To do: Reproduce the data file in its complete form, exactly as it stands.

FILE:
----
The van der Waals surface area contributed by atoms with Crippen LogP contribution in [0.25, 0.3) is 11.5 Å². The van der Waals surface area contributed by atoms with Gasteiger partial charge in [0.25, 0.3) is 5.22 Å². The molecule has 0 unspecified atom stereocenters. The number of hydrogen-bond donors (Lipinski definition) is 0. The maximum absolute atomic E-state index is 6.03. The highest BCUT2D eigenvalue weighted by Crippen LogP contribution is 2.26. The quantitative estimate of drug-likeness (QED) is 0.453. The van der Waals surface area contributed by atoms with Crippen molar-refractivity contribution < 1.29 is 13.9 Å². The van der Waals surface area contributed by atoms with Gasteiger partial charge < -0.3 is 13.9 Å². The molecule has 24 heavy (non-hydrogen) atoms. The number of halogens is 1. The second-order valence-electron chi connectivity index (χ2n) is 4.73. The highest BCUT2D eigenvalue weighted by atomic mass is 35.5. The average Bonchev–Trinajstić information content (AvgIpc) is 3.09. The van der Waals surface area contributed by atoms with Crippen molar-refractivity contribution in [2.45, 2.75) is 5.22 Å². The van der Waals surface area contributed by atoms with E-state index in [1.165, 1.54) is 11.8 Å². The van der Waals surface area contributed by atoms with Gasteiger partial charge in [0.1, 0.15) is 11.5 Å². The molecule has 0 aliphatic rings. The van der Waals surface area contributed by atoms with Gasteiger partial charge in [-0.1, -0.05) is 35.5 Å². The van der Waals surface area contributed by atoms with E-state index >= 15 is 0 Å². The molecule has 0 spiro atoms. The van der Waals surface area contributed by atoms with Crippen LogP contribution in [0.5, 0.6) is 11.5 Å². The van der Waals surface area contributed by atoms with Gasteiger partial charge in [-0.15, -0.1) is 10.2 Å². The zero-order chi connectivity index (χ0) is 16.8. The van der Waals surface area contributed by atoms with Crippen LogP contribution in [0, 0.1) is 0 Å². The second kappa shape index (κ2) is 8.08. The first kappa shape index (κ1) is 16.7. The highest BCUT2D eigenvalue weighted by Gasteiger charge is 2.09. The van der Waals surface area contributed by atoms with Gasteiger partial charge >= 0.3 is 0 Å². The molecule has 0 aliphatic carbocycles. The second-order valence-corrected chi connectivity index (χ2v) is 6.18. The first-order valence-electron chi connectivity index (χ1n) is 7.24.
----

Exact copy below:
The van der Waals surface area contributed by atoms with Crippen LogP contribution in [0.25, 0.3) is 11.5 Å². The van der Waals surface area contributed by atoms with Gasteiger partial charge in [0.25, 0.3) is 5.22 Å². The molecule has 0 unspecified atom stereocenters. The number of hydrogen-bond donors (Lipinski definition) is 0. The maximum absolute atomic E-state index is 6.03. The highest BCUT2D eigenvalue weighted by Crippen LogP contribution is 2.26. The quantitative estimate of drug-likeness (QED) is 0.453. The van der Waals surface area contributed by atoms with Crippen molar-refractivity contribution < 1.29 is 13.9 Å². The van der Waals surface area contributed by atoms with Gasteiger partial charge < -0.3 is 13.9 Å². The molecule has 24 heavy (non-hydrogen) atoms. The number of halogens is 1. The second-order valence-electron chi connectivity index (χ2n) is 4.73. The highest BCUT2D eigenvalue weighted by atomic mass is 35.5. The average Bonchev–Trinajstić information content (AvgIpc) is 3.09. The van der Waals surface area contributed by atoms with Crippen molar-refractivity contribution in [2.45, 2.75) is 5.22 Å². The van der Waals surface area contributed by atoms with E-state index in [1.165, 1.54) is 11.8 Å². The van der Waals surface area contributed by atoms with Gasteiger partial charge in [0.1, 0.15) is 11.5 Å². The molecule has 0 aliphatic rings. The van der Waals surface area contributed by atoms with Gasteiger partial charge in [-0.1, -0.05) is 35.5 Å². The van der Waals surface area contributed by atoms with E-state index >= 15 is 0 Å². The molecule has 0 spiro atoms. The van der Waals surface area contributed by atoms with Crippen LogP contribution in [0.5, 0.6) is 11.5 Å². The van der Waals surface area contributed by atoms with Gasteiger partial charge in [-0.15, -0.1) is 10.2 Å². The zero-order chi connectivity index (χ0) is 16.8. The van der Waals surface area contributed by atoms with Crippen LogP contribution in [0, 0.1) is 0 Å². The second kappa shape index (κ2) is 8.08. The first kappa shape index (κ1) is 16.7. The highest BCUT2D eigenvalue weighted by Gasteiger charge is 2.09. The van der Waals surface area contributed by atoms with Gasteiger partial charge >= 0.3 is 0 Å². The molecule has 0 aliphatic carbocycles. The second-order valence-corrected chi connectivity index (χ2v) is 6.18. The first-order valence-electron chi connectivity index (χ1n) is 7.24.